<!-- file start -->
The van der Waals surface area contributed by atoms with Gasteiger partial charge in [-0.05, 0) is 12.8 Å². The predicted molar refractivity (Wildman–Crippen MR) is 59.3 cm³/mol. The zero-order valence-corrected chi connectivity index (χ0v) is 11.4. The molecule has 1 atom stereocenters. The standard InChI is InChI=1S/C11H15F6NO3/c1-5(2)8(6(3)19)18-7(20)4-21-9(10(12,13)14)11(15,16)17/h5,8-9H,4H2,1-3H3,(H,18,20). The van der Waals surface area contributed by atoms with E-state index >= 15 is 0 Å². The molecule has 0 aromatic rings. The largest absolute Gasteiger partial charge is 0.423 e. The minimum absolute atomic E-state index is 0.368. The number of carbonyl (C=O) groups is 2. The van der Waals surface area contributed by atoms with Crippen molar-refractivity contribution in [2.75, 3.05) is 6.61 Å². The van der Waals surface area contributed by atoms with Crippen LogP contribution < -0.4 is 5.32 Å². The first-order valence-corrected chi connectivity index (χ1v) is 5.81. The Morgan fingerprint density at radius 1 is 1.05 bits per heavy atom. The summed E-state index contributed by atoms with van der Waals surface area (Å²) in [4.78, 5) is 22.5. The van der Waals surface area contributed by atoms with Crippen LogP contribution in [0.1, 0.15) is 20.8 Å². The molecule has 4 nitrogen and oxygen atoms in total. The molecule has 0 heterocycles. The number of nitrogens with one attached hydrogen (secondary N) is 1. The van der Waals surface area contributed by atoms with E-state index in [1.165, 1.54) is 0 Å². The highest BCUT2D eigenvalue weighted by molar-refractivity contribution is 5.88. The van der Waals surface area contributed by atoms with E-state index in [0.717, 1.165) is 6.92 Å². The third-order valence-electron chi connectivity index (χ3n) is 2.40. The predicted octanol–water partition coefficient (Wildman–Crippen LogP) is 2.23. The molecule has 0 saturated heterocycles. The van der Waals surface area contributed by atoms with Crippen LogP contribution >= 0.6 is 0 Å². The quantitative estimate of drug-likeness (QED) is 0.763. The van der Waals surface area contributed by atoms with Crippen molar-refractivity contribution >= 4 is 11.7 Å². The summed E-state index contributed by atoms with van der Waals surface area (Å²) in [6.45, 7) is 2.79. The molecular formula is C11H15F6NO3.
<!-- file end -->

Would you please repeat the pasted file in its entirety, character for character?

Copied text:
The van der Waals surface area contributed by atoms with Gasteiger partial charge in [-0.05, 0) is 12.8 Å². The predicted molar refractivity (Wildman–Crippen MR) is 59.3 cm³/mol. The zero-order valence-corrected chi connectivity index (χ0v) is 11.4. The molecule has 1 atom stereocenters. The standard InChI is InChI=1S/C11H15F6NO3/c1-5(2)8(6(3)19)18-7(20)4-21-9(10(12,13)14)11(15,16)17/h5,8-9H,4H2,1-3H3,(H,18,20). The van der Waals surface area contributed by atoms with E-state index >= 15 is 0 Å². The molecule has 0 aromatic rings. The largest absolute Gasteiger partial charge is 0.423 e. The minimum absolute atomic E-state index is 0.368. The number of carbonyl (C=O) groups is 2. The van der Waals surface area contributed by atoms with Crippen molar-refractivity contribution in [2.75, 3.05) is 6.61 Å². The van der Waals surface area contributed by atoms with Crippen LogP contribution < -0.4 is 5.32 Å². The first-order valence-corrected chi connectivity index (χ1v) is 5.81. The Morgan fingerprint density at radius 1 is 1.05 bits per heavy atom. The summed E-state index contributed by atoms with van der Waals surface area (Å²) in [4.78, 5) is 22.5. The van der Waals surface area contributed by atoms with Crippen LogP contribution in [0.1, 0.15) is 20.8 Å². The molecule has 4 nitrogen and oxygen atoms in total. The molecule has 0 heterocycles. The number of nitrogens with one attached hydrogen (secondary N) is 1. The van der Waals surface area contributed by atoms with E-state index in [1.165, 1.54) is 0 Å². The highest BCUT2D eigenvalue weighted by molar-refractivity contribution is 5.88. The van der Waals surface area contributed by atoms with E-state index in [0.717, 1.165) is 6.92 Å². The third-order valence-electron chi connectivity index (χ3n) is 2.40. The predicted octanol–water partition coefficient (Wildman–Crippen LogP) is 2.23. The molecule has 0 saturated heterocycles. The van der Waals surface area contributed by atoms with Crippen LogP contribution >= 0.6 is 0 Å². The quantitative estimate of drug-likeness (QED) is 0.763. The van der Waals surface area contributed by atoms with Crippen molar-refractivity contribution >= 4 is 11.7 Å². The summed E-state index contributed by atoms with van der Waals surface area (Å²) in [6.45, 7) is 2.79. The molecular formula is C11H15F6NO3.